Law as Cinematic Apparatus: Image, Textuality, and Representational Anxiety in Spielberg's 'Minority Report'
Cynthia D. Bond
The John Marshall Law School
December 1, 2007
Cumberland Law Review, Vol. 37, No. 25, 2006-2007
Law is an intensely textual practice. This textual character is manifest not only in the written sources of law (cases, statutes, regulations) or in the procedural bias of law towards document assessment and exchange, but in the interpretive techniques of law. Much has been made of those techniques being literary, but one aspect of law's power comes from a denial of its representational core. This alternate dependence on, and anxiety about, textual representation is shared by mainstream cinema, though it is rarely made explicit. Film is uniquely situated to support an image of law that suppresses its textual foundation. In the film "Minority Report," (2002), master manipulator of the zeitgeist, Steven Spielberg, concocts a system of law where textual authority is replaced by image. The result is a kind of romance of transparency in which the "real" infuses law without the mediation of representation. While the surface of the film ultimately condemns the futuristic legal system it represents as corruptible, its obsession with visual representation and seeing valorizes image over text. Yet ultimately, the film returns the viewer to an uncritical reception of present-day law, which is figured as a safely 'pre-technological' world of text-based authority.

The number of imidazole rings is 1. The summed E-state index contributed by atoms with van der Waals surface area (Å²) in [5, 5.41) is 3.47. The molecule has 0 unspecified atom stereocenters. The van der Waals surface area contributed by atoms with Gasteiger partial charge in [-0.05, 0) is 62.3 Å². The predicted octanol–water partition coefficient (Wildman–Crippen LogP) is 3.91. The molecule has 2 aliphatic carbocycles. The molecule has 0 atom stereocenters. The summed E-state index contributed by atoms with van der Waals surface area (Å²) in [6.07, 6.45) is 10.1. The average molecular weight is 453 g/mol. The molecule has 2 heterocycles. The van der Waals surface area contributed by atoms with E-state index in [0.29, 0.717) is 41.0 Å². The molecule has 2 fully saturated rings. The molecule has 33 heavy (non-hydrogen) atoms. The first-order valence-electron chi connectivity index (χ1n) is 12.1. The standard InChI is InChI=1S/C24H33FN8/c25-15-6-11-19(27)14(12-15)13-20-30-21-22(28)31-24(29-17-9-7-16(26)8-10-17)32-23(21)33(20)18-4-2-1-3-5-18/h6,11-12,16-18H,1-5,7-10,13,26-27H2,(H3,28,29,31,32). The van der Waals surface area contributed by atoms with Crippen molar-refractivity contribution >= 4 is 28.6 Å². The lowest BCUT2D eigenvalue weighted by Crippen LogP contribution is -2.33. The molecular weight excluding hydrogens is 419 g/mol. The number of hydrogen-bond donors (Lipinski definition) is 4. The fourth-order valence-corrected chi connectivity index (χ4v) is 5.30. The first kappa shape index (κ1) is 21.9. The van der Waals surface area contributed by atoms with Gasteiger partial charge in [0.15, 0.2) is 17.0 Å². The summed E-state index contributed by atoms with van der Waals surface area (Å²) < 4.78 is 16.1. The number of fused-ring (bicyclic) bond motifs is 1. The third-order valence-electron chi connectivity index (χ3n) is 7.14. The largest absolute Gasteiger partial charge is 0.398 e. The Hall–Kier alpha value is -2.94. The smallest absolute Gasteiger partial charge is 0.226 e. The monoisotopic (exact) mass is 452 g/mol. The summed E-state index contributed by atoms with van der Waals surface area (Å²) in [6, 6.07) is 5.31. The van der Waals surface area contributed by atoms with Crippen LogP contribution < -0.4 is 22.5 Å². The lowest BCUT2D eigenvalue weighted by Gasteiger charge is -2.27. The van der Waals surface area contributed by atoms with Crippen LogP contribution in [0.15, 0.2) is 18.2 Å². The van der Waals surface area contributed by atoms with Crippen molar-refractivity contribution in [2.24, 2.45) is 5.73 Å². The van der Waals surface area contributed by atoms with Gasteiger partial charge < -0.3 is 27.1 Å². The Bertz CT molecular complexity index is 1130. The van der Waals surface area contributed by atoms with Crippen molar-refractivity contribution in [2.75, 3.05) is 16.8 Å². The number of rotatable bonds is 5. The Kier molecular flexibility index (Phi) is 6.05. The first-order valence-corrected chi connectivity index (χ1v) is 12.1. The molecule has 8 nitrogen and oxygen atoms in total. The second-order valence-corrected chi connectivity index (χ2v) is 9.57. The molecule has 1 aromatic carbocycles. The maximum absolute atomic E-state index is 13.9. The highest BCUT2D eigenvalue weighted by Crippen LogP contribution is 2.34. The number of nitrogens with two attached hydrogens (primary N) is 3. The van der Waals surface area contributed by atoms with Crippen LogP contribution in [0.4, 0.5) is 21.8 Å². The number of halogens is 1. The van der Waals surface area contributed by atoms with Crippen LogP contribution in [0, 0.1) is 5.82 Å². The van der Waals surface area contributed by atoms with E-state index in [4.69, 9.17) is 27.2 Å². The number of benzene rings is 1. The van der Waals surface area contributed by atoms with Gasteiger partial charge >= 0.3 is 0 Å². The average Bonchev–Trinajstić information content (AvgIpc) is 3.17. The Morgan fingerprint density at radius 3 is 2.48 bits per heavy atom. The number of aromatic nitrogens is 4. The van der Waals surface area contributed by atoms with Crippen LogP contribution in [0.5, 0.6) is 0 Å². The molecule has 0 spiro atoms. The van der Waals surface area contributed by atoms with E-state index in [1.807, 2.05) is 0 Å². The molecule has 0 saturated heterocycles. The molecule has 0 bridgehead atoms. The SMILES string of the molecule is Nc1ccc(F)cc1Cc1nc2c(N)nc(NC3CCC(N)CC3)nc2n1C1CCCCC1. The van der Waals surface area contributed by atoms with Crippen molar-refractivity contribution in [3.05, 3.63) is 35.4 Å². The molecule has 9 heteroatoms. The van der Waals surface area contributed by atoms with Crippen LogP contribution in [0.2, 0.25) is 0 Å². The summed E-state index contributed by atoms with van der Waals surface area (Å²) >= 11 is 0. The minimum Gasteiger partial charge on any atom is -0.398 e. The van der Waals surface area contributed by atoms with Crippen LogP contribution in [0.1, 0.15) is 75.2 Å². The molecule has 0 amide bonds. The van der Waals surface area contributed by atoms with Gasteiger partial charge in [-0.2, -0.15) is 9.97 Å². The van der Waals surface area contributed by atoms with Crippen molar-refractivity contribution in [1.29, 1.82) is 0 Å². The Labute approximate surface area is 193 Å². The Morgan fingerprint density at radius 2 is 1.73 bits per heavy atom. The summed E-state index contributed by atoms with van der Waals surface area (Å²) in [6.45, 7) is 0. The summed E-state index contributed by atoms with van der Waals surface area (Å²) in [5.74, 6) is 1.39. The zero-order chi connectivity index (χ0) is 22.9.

Number of Pages in PDF File: 21
Keywords: Law & Film, Minority Report, Steven SpielbergAccepted Paper Series
Date posted: March 5, 2009
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